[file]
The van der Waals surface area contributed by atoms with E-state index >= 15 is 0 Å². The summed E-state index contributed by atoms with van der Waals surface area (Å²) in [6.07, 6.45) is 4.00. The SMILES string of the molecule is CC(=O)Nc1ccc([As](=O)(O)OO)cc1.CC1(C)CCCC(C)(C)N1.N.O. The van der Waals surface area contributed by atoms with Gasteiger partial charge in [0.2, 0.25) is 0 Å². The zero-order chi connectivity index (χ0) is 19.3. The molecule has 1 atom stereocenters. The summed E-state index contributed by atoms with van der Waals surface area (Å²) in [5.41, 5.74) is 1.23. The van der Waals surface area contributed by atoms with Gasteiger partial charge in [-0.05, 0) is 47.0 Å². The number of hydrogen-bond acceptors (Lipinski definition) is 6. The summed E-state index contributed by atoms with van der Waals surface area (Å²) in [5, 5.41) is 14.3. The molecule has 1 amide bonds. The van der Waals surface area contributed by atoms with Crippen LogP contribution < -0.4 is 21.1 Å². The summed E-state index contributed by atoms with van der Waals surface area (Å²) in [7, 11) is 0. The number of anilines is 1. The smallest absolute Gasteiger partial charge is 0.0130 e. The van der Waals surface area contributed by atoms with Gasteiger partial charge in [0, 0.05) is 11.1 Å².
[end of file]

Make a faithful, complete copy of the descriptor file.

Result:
The van der Waals surface area contributed by atoms with E-state index >= 15 is 0 Å². The summed E-state index contributed by atoms with van der Waals surface area (Å²) in [6.07, 6.45) is 4.00. The SMILES string of the molecule is CC(=O)Nc1ccc([As](=O)(O)OO)cc1.CC1(C)CCCC(C)(C)N1.N.O. The van der Waals surface area contributed by atoms with Gasteiger partial charge in [0.2, 0.25) is 0 Å². The zero-order chi connectivity index (χ0) is 19.3. The molecule has 1 atom stereocenters. The summed E-state index contributed by atoms with van der Waals surface area (Å²) in [5.41, 5.74) is 1.23. The van der Waals surface area contributed by atoms with Gasteiger partial charge in [-0.05, 0) is 47.0 Å². The number of hydrogen-bond acceptors (Lipinski definition) is 6. The summed E-state index contributed by atoms with van der Waals surface area (Å²) in [5, 5.41) is 14.3. The molecule has 1 amide bonds. The van der Waals surface area contributed by atoms with Crippen LogP contribution < -0.4 is 21.1 Å². The summed E-state index contributed by atoms with van der Waals surface area (Å²) in [7, 11) is 0. The number of anilines is 1. The smallest absolute Gasteiger partial charge is 0.0130 e. The van der Waals surface area contributed by atoms with Gasteiger partial charge in [0, 0.05) is 11.1 Å².